NCPA - National Center for Policy Analysis

Hidden Barriers to Achieving Both Quality and Profit in Early Care and Education

July 12, 2012

Today, more than 12 million (or 62 percent of) U.S. children under five years old are regularly cared for by someone other than a parent. From a policy perspective, early care and education programs for these children serve two broad purposes: they help children develop in ways that support educational and economic success, and they facilitate parents' full participation in the workforce, says Todd Grindal, a doctoral candidate at the Harvard Graduate School of Education.

Currently, public-sector entities such as state prekindergarten programs are often able to meet much of the developmental need. However, they are largely deficient in enabling parents to return to the workforce, especially for parents of children age three or younger. The private sector can be instrumental in filling this void.

The private sector has been undercut in this endeavor, however, by an oversaturation of the child care market by cheap, public-sector options.

  • It is difficult for formal for-profit centers to compete with free or reduced-cost public options for four-year-olds, as they lack the financial reserves made available by government funding.
  • This is further exacerbated by the largely unregulated home-based informal care, which also limits the size of the market available to the private sector.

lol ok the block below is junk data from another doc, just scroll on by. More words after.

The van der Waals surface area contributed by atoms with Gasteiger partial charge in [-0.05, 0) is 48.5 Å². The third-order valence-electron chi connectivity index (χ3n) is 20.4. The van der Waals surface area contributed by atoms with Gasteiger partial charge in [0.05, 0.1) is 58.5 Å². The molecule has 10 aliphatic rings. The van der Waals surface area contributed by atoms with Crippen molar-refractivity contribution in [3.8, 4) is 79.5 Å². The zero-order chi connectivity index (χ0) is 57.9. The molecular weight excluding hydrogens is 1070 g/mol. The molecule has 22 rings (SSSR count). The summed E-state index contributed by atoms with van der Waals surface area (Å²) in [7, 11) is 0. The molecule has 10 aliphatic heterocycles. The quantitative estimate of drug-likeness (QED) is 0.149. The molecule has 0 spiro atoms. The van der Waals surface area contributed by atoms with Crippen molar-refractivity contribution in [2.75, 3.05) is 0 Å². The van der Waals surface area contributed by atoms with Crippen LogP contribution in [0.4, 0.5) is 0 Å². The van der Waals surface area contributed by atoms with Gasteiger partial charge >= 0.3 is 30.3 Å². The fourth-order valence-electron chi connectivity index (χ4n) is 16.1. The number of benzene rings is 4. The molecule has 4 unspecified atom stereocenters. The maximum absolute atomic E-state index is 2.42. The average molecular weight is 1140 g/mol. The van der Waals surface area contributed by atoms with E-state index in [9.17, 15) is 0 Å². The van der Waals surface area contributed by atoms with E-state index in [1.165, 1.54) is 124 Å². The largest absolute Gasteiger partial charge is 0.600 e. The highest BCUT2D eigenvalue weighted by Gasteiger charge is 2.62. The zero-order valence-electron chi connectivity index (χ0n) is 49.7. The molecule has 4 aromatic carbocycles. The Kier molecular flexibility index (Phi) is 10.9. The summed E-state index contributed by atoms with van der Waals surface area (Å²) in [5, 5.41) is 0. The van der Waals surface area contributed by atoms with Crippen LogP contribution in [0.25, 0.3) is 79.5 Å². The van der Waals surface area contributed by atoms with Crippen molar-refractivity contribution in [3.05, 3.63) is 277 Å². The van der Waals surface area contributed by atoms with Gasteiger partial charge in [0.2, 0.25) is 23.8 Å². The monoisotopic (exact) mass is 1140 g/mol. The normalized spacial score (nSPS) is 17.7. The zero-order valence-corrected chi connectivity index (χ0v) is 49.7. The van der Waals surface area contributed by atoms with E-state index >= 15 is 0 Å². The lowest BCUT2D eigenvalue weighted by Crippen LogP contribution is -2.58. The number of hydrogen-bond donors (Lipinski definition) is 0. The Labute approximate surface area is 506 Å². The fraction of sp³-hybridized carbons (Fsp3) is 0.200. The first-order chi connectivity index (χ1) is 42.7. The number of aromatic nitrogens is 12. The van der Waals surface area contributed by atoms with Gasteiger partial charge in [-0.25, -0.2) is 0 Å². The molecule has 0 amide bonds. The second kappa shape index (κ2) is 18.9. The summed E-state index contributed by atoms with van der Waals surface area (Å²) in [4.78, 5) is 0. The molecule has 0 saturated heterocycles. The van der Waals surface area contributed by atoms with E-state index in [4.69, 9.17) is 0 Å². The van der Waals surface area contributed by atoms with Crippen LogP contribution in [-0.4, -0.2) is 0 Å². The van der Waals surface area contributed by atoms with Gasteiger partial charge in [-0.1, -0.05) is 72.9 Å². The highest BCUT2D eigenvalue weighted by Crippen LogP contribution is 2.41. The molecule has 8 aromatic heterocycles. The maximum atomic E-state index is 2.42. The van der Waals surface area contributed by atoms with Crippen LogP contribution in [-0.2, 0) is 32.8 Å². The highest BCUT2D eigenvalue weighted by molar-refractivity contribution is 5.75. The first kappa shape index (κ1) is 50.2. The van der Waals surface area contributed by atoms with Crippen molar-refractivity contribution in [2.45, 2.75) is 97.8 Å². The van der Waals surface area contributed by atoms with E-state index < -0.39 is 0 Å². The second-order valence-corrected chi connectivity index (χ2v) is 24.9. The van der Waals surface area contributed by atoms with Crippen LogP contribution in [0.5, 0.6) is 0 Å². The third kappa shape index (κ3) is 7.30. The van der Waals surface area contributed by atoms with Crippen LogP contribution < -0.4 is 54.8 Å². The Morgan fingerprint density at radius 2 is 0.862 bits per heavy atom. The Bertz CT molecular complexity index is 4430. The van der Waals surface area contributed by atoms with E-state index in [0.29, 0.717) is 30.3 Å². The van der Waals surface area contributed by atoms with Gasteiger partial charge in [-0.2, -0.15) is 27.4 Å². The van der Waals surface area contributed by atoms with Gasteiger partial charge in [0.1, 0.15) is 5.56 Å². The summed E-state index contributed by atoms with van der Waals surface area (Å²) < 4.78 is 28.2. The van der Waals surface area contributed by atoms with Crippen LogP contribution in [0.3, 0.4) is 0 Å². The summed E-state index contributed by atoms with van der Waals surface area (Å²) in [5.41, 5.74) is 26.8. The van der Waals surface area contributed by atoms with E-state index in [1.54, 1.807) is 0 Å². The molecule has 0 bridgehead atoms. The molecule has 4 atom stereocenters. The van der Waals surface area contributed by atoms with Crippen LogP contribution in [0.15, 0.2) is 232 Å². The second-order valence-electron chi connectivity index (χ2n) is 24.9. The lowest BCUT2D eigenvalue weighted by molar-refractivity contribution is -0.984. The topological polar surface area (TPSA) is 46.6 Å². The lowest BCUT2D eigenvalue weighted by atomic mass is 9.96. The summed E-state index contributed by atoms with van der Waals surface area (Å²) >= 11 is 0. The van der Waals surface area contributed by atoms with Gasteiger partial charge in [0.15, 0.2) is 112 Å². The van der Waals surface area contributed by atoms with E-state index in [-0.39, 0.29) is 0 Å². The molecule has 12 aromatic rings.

• The problem with this status quo is that these sources of services do not adapt to the needs of working parents: they are resistant to expanding care for three-year-olds and younger, and often have other conditions that undermine parents' efforts to return to work.
  • By offering extended hours or convenient work-site locations, for-profit private sector options have shown themselves to be more adaptable in this regard.

Additionally the private sector has suffered because public policies have not offered parents sufficient oversight into their operations. The implementation of such measures would further stimulate their entry into the market.

  • Because parents are often unable to effectively discern program quality, some providers may not invest in some essential but subtle elements of program quality.
  • Lawmakers can provide parents with a clearer picture of program quality through quality ratings systems (QRS), which measure key indicators of program value.
  • These QRS indicators could then be linked to tiered public reimbursement for quality improvement efforts while simultaneously offering insight for parents.

Source: Todd Grindal, "Unequal Access: Hidden Barriers to Achieving Both Quality and Profit in Early Care and Education," American Enterprise Institute, June 27, 2012.

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